Howdy, howdy, howdy! This is Elaine Isaak!
This is my first novel with a female protagonist–probably because I grew up believing that boys have more fun. Beloved bastard of an unloved king, Fiona searches for the origin and cure of a terrible plague that has beset her kingdom and threatens to drive the land to civil war. It’s the worst possible time to fall in love. . .
Tell us something about you that would surprise us.
Thanks to a new devotion to rock climbing, I’m actually in better shape now than I was in high school. I never expected to become a fitness advocate–but it not only works the body, it clarifies the mind.
What is the biggest obstacle you face when it comes to your writing? How do you overcome it?
Finding the balance between a healthy appreciation of my own talents, and my fear that the projects I want to write are, in fact, beyond those talents.
I used to think I was a really great writer. Now I understand that writing skills are a personal continuum. There is always room for improvement, always an area where I am weak or my work is not coming together. It’s important to find the resources that will help me understand these weaknesses, but it’s also uncomfortable to have them pointed out. It then becomes easy to focus on the flaws, and even to be overwhelmed by the flaws if I don’t see an immediate way to improve.
So I am constantly trying to keep my strengths in mind while I remain open to working on the weaknesses.
I’d like to know how you decide which subplots are truly relevant, and which are just looking pretty.
A good subplot informs, explores or reinforces the themes or the heart of the book. It might start by a simple reversal: the main character is on a quest to find his father; the character in a subplot wrestles with the challenges of parenting. In this way, the subplot invites the reader to think more deeply about fatherhood as revealed through these two characters. This is a pretty obvious example, but it can provide a useful way to examine potential subplots and pare them away. Will this subplot show more about the ideas that the author wants to discuss? If not, chances are, it’s windowdressing.
It’s important that the subplots be dynamically related to the main plot, rather than just being that same story, only smaller (a woman falls in love. her best friend also falls in love. . .boring!)
In regards to backstory – how much is too much? I have read about some agents and editors who wish to be plunged into a narrative with no setup, while others seem to think that a world building introduction is key.
I think the no setup approach is essentially sound. Far too many books and authors get bogged down trying to “set the scene” or deliver the backstory of the characters involved, and they try the reader’s patience because they give me no reason to care about where I am or who I am reading about.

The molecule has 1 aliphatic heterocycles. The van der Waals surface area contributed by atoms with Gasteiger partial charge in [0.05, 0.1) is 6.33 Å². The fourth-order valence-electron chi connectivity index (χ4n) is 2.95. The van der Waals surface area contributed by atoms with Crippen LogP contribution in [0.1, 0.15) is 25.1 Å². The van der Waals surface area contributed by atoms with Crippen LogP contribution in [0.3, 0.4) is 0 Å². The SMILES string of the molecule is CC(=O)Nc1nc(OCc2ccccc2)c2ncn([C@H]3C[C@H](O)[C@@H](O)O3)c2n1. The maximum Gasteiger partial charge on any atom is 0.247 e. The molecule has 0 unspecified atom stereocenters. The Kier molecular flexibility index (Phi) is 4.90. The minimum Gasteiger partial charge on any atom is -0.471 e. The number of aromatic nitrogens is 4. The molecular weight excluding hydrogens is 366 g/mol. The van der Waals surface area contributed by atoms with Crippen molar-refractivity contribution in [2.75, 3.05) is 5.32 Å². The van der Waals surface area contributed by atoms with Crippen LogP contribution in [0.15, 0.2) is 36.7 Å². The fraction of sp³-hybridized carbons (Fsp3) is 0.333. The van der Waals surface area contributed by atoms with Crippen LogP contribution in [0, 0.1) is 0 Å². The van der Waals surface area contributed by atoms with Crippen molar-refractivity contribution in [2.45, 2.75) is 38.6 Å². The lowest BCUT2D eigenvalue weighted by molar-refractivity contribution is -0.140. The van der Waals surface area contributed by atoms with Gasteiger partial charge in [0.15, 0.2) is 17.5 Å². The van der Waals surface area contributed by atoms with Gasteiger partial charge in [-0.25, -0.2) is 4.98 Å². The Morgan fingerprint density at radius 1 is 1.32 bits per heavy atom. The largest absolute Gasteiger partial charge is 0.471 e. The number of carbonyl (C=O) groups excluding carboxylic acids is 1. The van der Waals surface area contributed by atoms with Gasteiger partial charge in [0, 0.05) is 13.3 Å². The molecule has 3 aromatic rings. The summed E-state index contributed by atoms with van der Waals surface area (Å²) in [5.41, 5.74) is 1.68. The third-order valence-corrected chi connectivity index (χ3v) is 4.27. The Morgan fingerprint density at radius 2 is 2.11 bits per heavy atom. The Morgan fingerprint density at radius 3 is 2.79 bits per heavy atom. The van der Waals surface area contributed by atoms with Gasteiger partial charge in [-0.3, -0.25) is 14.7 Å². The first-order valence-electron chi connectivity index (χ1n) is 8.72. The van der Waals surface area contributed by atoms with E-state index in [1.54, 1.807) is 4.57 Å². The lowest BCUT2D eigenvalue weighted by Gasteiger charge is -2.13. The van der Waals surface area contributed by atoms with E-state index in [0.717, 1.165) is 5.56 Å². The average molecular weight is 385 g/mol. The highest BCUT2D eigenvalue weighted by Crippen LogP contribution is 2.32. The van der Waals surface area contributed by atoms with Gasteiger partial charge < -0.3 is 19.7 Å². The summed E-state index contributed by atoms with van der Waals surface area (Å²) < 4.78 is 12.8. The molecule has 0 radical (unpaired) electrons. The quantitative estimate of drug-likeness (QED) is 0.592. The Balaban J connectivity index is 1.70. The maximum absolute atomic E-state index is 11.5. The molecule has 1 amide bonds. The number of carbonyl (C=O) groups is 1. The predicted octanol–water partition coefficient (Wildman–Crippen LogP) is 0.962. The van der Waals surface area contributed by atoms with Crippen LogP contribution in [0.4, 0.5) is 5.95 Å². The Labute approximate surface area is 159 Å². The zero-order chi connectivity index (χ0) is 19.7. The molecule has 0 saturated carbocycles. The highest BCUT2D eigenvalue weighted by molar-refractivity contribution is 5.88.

I think you need to start by getting the reader excited about something. Get them wanting to learn more, then deliver the backstory in small doses when they really want to know why the protagonist is the way she is or what created the political situation she finds herself in.
I think the best world-building takes place when a character we care about is moving through an interesting environment–not in a static presentation meant to lay out the facts.
Do you have any non-writing-related projects going on in your life? How do you balance them with each other and with your writing?
I have kids, does that count?
I also do a lot of other creative projects, in part because having other outlets helps to keep my creative centers engaged on non-writing days or between books. Performing tasks that require physical creativity (sculpture, weaving, even building with legos) seems to help me focus my imaginative skills as well and I often find solutions to writing problems while engaging in these other things. Right now, I’m developing a fabulous costume idea for Worldcon masquerade. . .
If you were walking down the street more or less minding your own business, having a coffee or maybe texting someone cool, what would you do if some creature that was absolutely not human asked you for directions?
Well, I don’t drink coffee, and my phone doesn’t text, but it does have a camera–so I would probably try to shoot a sneaky picture or two while I tell the alien I am downloading map data to provide the best directions.
At the very least, giving instructions to a non-human could provide a really interesting experience in cultural relativity. Does it understand right and left? does it navigate by scent or sound rather than sight? If it has radial symmetry, then how would I adjust my directions accordingly?
Hey, everybody! Elaine is also going to hang around for a bit, if you want to ask her questions or talk about her experiences. Ask her why you don’t want to be her hero.
Join us in the comments section!
And, as always, be sure to visit the official Codex Blog Tour page for more interviewey goodness!